Student homelessness is a growing problem in our nation’s schools. In the 2013-14 school year, there were more than 1.3 million homeless students, a 7% increase from the previous year and more than double the number in 2006-07. This study examines the growing problem of student homelessness by interviewing and surveying students who have been or are homeless and the state coordinators and local liaisons assigned to help them.

​This is a critical and timely topic: ESSA amendments to the McKinney-Vento Act provide many new and stronger provisions for homeless students, effective Oct. 1, 2016. And, for the first time, federal law (ESSA) will require districts and states to report graduation rates for homeless youth, beginning with the 2016-17 school year.

Release date:- June 13, 2016

​Key Findings
  • 78% of young people surveyed say homelessness was something they experienced more than once.

  • 47% say they were homeless both with a parent or guardian and alone.

  • 94% stayed with other people rather than in one consistent place; 50% slept in a car, park, abandoned building, bus station or other public place.

  • 42% say they dropped out of school at least once.

  • 67% say they were uncomfortable talking with people at their school about their housing situation and related challenges.

  • 54% say concrete supports (housing, food, transportation) and emotional supports are equally important.

  • 61% say they were never connected with any outside organization while homeless; 87% of those who were connected found the help valuable.

Key Facts
  • Homelessness is detrimental to a student’s ability to stay in school. A Center for Promise study found that students experiencing homelessness were 87 percent more likely than stably housed students to drop out.

  • Only five states – CO, KS, VA, WA, WY – now report high school graduation rates for homeless students. In all five, rates lag well behind grad rates for all students, even other low-income students.1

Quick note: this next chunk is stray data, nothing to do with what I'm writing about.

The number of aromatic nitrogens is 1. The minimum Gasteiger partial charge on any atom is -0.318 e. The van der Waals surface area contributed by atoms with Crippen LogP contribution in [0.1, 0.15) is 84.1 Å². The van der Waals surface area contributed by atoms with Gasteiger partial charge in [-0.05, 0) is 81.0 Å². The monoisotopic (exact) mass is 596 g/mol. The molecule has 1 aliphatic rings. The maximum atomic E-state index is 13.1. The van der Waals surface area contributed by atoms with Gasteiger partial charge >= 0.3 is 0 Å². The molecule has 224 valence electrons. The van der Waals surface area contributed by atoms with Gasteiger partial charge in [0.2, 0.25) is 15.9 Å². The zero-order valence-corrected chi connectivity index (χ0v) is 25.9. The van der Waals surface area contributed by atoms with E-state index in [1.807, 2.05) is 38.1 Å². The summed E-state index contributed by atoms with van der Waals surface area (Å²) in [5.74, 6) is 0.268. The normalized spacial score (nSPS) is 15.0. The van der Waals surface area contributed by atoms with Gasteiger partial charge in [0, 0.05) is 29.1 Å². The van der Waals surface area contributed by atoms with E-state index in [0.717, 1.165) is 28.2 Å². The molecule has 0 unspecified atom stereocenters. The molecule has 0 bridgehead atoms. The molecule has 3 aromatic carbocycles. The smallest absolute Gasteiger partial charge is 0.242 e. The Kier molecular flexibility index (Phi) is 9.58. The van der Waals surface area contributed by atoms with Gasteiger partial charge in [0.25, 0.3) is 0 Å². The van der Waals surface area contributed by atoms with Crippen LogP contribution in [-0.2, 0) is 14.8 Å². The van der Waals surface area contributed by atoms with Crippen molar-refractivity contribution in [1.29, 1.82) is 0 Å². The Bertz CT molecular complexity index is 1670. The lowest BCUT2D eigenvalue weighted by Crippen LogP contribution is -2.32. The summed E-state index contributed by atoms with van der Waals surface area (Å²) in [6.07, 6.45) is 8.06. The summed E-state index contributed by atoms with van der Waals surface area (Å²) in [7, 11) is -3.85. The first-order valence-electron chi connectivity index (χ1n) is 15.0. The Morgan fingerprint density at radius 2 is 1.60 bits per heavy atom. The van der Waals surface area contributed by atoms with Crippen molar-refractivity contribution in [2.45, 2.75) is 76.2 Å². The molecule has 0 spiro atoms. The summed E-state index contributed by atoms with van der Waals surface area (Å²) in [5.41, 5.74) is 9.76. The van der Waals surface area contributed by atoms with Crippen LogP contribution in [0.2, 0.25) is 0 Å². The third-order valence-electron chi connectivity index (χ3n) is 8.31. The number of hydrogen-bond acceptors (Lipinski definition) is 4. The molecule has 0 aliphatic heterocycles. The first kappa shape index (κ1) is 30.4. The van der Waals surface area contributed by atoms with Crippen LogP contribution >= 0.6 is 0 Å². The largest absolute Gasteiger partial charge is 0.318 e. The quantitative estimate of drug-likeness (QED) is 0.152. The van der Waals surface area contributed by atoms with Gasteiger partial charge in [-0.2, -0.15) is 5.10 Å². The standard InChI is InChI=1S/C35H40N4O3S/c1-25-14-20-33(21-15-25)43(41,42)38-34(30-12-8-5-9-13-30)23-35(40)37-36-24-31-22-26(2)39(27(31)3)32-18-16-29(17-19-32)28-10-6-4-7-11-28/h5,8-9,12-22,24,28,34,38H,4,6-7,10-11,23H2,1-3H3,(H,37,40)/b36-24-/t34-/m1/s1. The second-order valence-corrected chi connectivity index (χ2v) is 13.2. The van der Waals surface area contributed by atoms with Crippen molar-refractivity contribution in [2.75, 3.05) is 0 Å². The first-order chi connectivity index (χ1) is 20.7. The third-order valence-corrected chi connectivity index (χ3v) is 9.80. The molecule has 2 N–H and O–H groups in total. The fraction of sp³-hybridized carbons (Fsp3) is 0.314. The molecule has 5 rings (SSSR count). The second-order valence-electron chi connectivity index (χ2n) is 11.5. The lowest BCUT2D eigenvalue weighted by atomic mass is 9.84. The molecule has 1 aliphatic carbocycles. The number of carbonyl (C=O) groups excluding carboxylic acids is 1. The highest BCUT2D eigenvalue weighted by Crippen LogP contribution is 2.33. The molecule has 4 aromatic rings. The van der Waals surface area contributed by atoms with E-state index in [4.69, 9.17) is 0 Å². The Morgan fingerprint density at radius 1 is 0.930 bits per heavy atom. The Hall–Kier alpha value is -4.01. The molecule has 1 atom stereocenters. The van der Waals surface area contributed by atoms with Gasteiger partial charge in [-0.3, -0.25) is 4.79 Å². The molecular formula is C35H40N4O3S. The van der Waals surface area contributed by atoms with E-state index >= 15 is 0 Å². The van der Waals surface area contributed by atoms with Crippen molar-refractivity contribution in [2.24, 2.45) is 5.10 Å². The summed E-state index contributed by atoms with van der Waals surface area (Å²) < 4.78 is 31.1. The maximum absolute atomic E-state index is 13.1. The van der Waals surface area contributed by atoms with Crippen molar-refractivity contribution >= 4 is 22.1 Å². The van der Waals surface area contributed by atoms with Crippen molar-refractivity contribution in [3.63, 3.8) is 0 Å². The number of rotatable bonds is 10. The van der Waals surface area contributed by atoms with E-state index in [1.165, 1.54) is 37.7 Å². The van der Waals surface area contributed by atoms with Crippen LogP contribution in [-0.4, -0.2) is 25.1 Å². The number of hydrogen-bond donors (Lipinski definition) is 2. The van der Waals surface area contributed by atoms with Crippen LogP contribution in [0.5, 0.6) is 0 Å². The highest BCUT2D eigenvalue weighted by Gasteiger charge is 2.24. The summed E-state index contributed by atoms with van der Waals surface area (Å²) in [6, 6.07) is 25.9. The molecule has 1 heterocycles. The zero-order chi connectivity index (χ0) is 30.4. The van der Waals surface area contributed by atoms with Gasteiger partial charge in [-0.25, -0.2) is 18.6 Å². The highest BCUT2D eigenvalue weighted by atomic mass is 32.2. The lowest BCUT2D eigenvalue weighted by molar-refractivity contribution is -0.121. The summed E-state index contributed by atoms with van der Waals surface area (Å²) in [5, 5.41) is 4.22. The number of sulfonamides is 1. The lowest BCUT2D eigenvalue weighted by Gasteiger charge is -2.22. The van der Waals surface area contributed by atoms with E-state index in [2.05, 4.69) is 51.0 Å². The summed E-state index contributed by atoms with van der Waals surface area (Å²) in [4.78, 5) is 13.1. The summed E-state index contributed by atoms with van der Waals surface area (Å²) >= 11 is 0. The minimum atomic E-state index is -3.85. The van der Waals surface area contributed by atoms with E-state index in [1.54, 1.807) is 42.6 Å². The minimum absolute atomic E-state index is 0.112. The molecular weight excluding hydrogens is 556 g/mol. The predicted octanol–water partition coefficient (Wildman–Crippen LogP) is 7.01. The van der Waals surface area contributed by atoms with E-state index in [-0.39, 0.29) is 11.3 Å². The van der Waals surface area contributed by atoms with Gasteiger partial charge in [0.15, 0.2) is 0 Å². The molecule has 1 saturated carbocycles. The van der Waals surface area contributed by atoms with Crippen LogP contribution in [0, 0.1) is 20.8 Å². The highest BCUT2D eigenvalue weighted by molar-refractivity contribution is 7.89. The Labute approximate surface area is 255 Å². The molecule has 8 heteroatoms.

• A Child Trends study found that African Americans, American Indians, Pacific Islanders and those with multiple races are overrepresented in the homeless population.2 A Center for American Progress study found that LGBTQ youth are overrepresented in the unaccompanied youth population

  • Homelessness takes a significant toll on young people’s lives, health, relationships and education. In our survey of formerly homeless students:

  • 82% say being homeless had a big impact on their life overall, 72% on their ability to feel safe and secure, 71% on their mental and emotional health, 62% on their physical health, and 69% on their self-confidence.

  • 60% say it was hard to stay in school while they were homeless.

  • Half say they had to change schools during their homelessness, and many did so multiple times. 62% of them say the process was difficult to navigate.

  • Focus on outreach efforts to inform homeless students and families of their rights and to raise community awareness.

  • Ensure that schools have the resources to actively engage with homeless students to help them stay in school.

  • Build connections between community organizations and schools, and connect homeless students to those outside supports.

  • Set community and national goals around outcomes and graduation rates for homeless students, and use data to drive progress.

Supports and Services
  • Homeless students need both concrete supports (housing, food, transportation) and emotional supports to stay in and succeed in school.

  • 58% say their schools did only a fair or poor job or should have done more to help them stay in and succeed in school.

  • Just 25% say their schools did a good job helping them find them housing.

  • What’s very or fairly important: Having someone to talk to or check in with for emotional support (86%), connecting with peers or maintaining friendships (86%), participating in school activities including sports, music, art, and clubs (82%).

  • While student homelessness has intensified, liaisons say resources haven’t kept up.

  • 89% say they spend just half of their time or less on their responsibilities as liaisons.

  • They cite key challenges, including lack of funding (78%), lack of time, staff and resources (57%), lack of community awareness (36%), and inability to find safe spaces for homeless students before and after school (30%).

Cause for Optimism
  • Despite the challenges, liaisons and youth remain optimistic.

  • 88% of liaisons say they believe the young people they work with can graduate from high school college- and career-ready if given the right supports.

  • 73% of young adults interviewed say they feel motivated to take the next steps in their lives, whether that is completing their education or pursuing a career.

Help give homeless youth something that will last a lifetime . . .  a CHANCE!

  • increase efforts to provide safe and stable housing

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